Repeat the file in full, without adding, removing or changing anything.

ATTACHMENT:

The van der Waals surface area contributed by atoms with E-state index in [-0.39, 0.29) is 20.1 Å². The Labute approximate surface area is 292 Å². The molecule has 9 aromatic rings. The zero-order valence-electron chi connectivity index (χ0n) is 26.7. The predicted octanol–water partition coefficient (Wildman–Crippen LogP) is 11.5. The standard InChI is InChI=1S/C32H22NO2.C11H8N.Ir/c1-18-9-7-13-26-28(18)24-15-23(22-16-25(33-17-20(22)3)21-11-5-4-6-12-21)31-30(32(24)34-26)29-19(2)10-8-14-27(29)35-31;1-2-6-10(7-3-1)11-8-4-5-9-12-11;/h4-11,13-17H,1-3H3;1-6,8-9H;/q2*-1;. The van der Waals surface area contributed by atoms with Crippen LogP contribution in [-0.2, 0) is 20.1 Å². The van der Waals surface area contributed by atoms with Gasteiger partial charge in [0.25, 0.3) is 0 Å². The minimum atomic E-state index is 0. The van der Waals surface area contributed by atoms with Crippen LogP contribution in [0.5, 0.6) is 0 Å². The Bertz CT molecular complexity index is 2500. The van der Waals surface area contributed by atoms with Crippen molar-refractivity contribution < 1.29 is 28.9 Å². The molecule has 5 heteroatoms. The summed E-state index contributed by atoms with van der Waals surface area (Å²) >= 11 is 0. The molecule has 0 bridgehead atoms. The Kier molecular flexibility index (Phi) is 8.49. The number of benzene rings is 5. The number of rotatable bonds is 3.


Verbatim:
The van der Waals surface area contributed by atoms with E-state index in [-0.39, 0.29) is 20.1 Å². The Labute approximate surface area is 292 Å². The molecule has 9 aromatic rings. The zero-order valence-electron chi connectivity index (χ0n) is 26.7. The predicted octanol–water partition coefficient (Wildman–Crippen LogP) is 11.5. The standard InChI is InChI=1S/C32H22NO2.C11H8N.Ir/c1-18-9-7-13-26-28(18)24-15-23(22-16-25(33-17-20(22)3)21-11-5-4-6-12-21)31-30(32(24)34-26)29-19(2)10-8-14-27(29)35-31;1-2-6-10(7-3-1)11-8-4-5-9-12-11;/h4-11,13-17H,1-3H3;1-6,8-9H;/q2*-1;. The van der Waals surface area contributed by atoms with Crippen LogP contribution in [-0.2, 0) is 20.1 Å². The van der Waals surface area contributed by atoms with Gasteiger partial charge in [0.25, 0.3) is 0 Å². The minimum atomic E-state index is 0. The van der Waals surface area contributed by atoms with Crippen LogP contribution in [0.5, 0.6) is 0 Å². The Bertz CT molecular complexity index is 2500. The van der Waals surface area contributed by atoms with Crippen molar-refractivity contribution < 1.29 is 28.9 Å². The molecule has 5 heteroatoms. The summed E-state index contributed by atoms with van der Waals surface area (Å²) >= 11 is 0. The molecule has 0 bridgehead atoms. The Kier molecular flexibility index (Phi) is 8.49. The number of benzene rings is 5. The number of rotatable bonds is 3.